Trooper Eric Sucy recently received the Jan Arsenault Award from NFI North. This award is given to individuals who contribute to NFI in ways that aligned with the work of its namesake, Jan Arsenault. According to materials in the program, Arsenault was known for her selfless manner and engagement with employees and the larger NFI community.
NFI noted that Sucy “became more than an emergency responder, he became an outstanding volunteer and friend to all the young people at Sidney River Bend [School]. When he visits, either during an official call or just for fun, he emphasizes the characteristics of what it takes to be a healthy and productive member of a community. He’s known to stop by randomly to teach a classroom lesson, discuss the finer art of fishing or engage in a pick-up game of basketball in full uniform.
“Trooper Sucy’s style and manner of community policing speaks to the type of volunteer he is. Trooper Sucy supports our mission of caring, respect and safety, both on and off-duty. This past year, he joined the Sidney River Bend advisory board, and through his involvement, we have already extended our connections with the larger community.”
When he went to accept the award, Sucy gave some background about his involvement with the Sidney River Bend School, where the students in grades 8 through 10 had a strained relationship with law enforcement. Unfortunately, Sucy and other Troopers and deputies would be called there to assist frequently, something Sucy sought to change.
“I would be lying if I told you I wasn’t frustrated with the call volume. I felt like I couldn’t get away from the place and neither could my fellow Troopers and Deputies,” he said. “It hit me one day, instead of dread going there, I would try to fix it so we did not have to go there as much. In my mind, hopefully ever.”
Sucy increased his visibility on campus, showing up when there wasn’t a call, which puzzled staff and students alike. Though, when he first started doing this, many of the kids ran away at the sight of a uniformed Trooper because they “hated” cops.
“I had to teach them that they had a bad experience ONE time and not all experiences are alike,” he said. “Quickly, I formed a relationship with residence and staff. They realized, or I think they did, that I was there to help and not for show. The kids that ran and hid when I first showed up, now were wearing my Stetson and joking and laughing with me.”
But it wasn’t just about forming good feelings, Sucy said he wanted to hold the residence accountable for their actions. That the bad experience they had with a cop originated somewhere, and the students agreed that it had generated from their own actions.
Visits that started out from a few minutes grew to an hour and included Sucy talking about his work, laughing about life or listening to students sing. And they would tell him about their lives and families and life events they were proud of.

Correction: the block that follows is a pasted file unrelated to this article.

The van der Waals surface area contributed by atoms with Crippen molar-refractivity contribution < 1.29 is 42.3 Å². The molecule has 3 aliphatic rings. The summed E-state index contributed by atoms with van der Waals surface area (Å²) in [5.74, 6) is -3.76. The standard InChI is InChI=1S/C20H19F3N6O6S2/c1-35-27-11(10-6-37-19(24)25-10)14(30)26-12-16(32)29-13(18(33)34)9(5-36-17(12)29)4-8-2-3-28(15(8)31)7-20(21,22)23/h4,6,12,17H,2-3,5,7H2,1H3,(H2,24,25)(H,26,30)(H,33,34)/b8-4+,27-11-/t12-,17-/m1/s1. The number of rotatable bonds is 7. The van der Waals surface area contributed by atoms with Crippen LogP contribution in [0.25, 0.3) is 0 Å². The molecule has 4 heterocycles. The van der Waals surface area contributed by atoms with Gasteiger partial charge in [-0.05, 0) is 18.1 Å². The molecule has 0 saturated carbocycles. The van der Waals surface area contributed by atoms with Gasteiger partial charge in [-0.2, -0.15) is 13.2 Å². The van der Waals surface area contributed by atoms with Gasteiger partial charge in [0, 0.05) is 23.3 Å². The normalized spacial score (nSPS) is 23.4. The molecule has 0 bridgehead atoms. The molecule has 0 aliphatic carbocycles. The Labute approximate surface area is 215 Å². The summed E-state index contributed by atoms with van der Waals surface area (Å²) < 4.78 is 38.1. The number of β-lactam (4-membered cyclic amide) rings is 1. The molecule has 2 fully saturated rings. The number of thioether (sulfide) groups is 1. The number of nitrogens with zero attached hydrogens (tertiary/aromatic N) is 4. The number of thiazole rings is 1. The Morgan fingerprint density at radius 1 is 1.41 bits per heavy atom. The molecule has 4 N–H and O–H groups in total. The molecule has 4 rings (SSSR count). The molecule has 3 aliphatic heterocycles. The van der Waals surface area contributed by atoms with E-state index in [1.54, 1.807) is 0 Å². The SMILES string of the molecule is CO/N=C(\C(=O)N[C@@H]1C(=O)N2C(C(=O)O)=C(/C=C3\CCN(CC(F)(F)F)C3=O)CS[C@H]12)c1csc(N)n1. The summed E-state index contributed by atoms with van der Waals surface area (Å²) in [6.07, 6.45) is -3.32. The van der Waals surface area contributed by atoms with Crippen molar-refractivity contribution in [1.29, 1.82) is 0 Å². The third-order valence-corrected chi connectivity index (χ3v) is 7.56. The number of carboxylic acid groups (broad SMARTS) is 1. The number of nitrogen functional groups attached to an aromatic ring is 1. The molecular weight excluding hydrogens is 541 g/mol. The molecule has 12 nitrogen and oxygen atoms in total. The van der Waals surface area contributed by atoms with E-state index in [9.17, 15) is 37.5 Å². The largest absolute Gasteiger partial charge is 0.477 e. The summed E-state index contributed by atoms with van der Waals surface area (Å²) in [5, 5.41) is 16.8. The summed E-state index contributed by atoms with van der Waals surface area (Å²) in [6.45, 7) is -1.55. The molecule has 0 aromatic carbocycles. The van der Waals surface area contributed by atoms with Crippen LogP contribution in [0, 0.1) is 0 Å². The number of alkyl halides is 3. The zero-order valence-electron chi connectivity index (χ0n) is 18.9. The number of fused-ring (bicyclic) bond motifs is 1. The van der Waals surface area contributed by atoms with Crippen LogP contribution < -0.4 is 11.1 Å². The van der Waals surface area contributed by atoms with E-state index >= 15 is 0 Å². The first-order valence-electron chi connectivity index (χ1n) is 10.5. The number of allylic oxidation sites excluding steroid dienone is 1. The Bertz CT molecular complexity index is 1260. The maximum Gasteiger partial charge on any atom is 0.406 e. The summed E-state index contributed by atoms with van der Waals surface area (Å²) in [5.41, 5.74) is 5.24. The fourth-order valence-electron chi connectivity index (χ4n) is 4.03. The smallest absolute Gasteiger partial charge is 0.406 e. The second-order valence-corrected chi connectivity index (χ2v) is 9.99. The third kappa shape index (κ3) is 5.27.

And it was working. Supervisors and coworkers asked what he was doing at River Bend, and his fellow Troopers were thanking him. Police call volumes to the school plummeted, and Sucy couldn’t recall the last time he had to respond in an official capacity.
Sucy recalled forming bonds with the kids at the school, and one in particular.
“I could tell when I spoke with this young man, he was listening. He looked at me differently than most. To this day, I don’t know if I can explain it, but it was special. He wanted to hear what I had to say and he wanted to strive and be a better person,” Sucy said.
He quoted Admiral William McRaven to the youth, giving him advice about making one’s bed:
“ ‘If you make your bed every morning, you will have accomplished the first task of the day,’ McRaven said. ‘It will give you a small sense of pride, and it will encourage you to do another task, and another, and another’
“Admiral McRaven goes on to talk about that you can’t perfect a large task if you can’t perfect the small ones. But most importantly, he speaks of the possibility of having a bad day. Well, at least you go home to a made bed and you can start again the next day,” Sucy said.
Sucy told the young man that if he spent 30 minutes cleaning his room, he would be able to play with the bells and whistles in Sucy’s cruiser (minus the firearms, of course). Sucy checked in about a week later, and the young man’s room was clean, and staff confirmed he had spent the full 30 minutes cleaning it. And this change was not temporary.
“I still go back and visit my friends at Sidney River Bend, but I will say it is not the same since this young man has left. I walk in and still have that hope that I will get to see him. I am proud of him and truly miss him,” said Sucy. “For as much as I hope I have taught the residents at Sidney River Bend, I know for a fact, they taught me a lot about myself, which I am grateful for.”